I work primarily in metaethics, metaphysics, and epistemology, and I dabble in normative ethics, moral psychology, and philosophy of language. 


Grounding and Normativity forthcoming in The Routledge Handbook of Metaphysical Grounding (draft available upon request)

Grounding the Domains of Reasons Australasian Journal of Philosophy (2019) [Penultimate Draft], [Published Version]

Choosing Normative Properties: a reply to Eklund's Choosing Normative Concepts forthcoming in Inquiry [Penultimate Draft] [Published Version]

Defending Internalists from Acquired Sociopaths Philosophical Psychology 30 (2017) [Penultimate Draft] [Published Version]

In Defense of Practical Reasons for Belief Australasian Journal of Philosophy 95/3 (2017) [Penultimate Draft] [Published Version]

Non-naturalism and Normative Necessities Oxford Studies in Metaethics 12 (2017) [Penultimate Draft] [Published Version]

Works In Progress

"What is Moorean Non-naturalism?" Most metaethicists and metaphysicians alike take the sort of non-naturalist view endorsed by Moore and his followers to amount to either a claim about identity or a claim about grounding. I argue, however, that specifying non-naturalism simply in terms of identity at best fails to elucidate the non-naturalist's view, and specifying the view in terms of grounding either fails to render non-naturalism a substantive and local claim about normativity or fails to provide a sufficiently general characterization of non-naturalism that is a good fit with paradigm non-naturalist's views. So, instead, I propose that we understand the view in terms of essence and I argue that my characterization of non-naturalism succeeds where these others fail. This is significant for metaethical inquiry because the essence characterization of non-naturalism that I defend is compatible with claiming that all particular normative facts are fully grounded in non-normative facts, which shows that non-naturalism has been previously misunderstood in an overly restrictive way. But this essence characterization of non-naturalism is also significant for metaphysical theorizing, more generally, because it provides justification for adopting the notion of essence into our ideology in the first place. (Draft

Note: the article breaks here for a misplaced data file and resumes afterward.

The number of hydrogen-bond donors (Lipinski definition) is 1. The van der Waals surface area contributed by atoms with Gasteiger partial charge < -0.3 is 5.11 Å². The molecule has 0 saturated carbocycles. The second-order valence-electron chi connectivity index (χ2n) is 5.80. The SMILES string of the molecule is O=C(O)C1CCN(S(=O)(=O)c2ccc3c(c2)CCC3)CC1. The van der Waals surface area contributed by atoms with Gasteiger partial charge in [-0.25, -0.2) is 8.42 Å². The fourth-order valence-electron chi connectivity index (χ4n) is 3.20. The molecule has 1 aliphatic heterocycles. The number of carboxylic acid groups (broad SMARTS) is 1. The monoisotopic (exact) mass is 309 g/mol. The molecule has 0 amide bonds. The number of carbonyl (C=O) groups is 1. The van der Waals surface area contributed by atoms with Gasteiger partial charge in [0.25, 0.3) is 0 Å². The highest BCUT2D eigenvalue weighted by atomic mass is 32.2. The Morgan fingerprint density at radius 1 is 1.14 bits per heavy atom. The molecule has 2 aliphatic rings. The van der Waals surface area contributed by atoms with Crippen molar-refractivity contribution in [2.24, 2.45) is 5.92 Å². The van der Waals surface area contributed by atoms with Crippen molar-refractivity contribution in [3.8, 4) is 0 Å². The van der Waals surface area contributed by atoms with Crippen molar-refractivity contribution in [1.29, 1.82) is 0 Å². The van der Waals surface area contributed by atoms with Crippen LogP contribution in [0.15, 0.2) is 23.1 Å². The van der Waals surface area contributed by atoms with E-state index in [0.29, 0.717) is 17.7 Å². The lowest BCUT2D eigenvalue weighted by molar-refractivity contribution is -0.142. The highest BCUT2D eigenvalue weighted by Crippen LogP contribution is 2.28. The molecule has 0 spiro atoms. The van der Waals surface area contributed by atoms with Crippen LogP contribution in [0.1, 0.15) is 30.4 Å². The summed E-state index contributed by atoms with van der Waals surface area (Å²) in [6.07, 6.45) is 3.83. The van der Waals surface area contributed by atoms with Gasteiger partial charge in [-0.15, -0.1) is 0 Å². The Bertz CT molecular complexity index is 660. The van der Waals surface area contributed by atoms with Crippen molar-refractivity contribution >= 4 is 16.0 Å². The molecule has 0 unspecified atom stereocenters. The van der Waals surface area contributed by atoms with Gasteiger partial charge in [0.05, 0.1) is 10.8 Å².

"Why be a Non-naturalist?" Naturalists, I argue, are committed to taking what I call a "language first" approach to answering to the question of which properties are normative properties: they must claim that the normative properties are simply whatever natural properties stand in the right metasemantic relation to our normative terms. Non-naturalists, on the other hand, may instead offer a "metaphysics first" approach to answering this question: according to the non-naturalist, whether a property is a normative one does not depend on whether it stands in the right metasemantic relation to our normative terms, but instead on whether it has a sui generis normative essence. I argue that this difference between the two views is a crucial one, which shows that only non-naturalism secures the sort of ardent realist view according to which reality itself objectively backs certain ways of acting and valuing. 

Mountains are better than armchairs.

Mountains are better than armchairs.

“Weighing Practical and Epistemic Reasons” Pluralists claim that there are both practical and epistemic reasons for belief. I argue that this view leads to the result that there are both practical and epistemic reasons for action as well and that this presents a puzzle for the pluralist who aims to provide an account of how practical and epistemic reasons weigh against one another to determine what one all-things-considered-ought to believe. If there are epistemic reasons for action, a good weighing account must be equally applicable to action and belief. But if we look at structurally similar cases involving competing practical and epistemic reasons for action and belief, it looks like our intuitions about what one all-things-considered-ought to do diverge between action and belief cases. So, it seems like no unified weighing account can be given. After motivating this puzzle, I then propose a solution to it.

“A Pragmatist Argument Against Encroachment” The pragmatism vs. anti-pragmatism debate concerns whether practical considerations constitute genuinely normative wrong-kind reasons for and against belief. This is a distinct issue from the pragmatic and moral encroachment debate, which concerns whether practical considerations can affect what right-kind reasons one has or needs to have in order to be epistemically justified. However, I argue that once we accept that there are genuinely normative wrong-kind reasons for and against belief (pragmatism), there is a natural debunking story to tell about pragmatic and moral encroachment: that the relevant practical considerations in alleged encroachment cases only generate wrong-kind reasons against belief, rather than affect the right-kind reasons in some way. Moreover, I argue that this seems like the correct diagnosis of these cases because they are structurally identical to cases involving wrong-kind reasons against admiration and fear.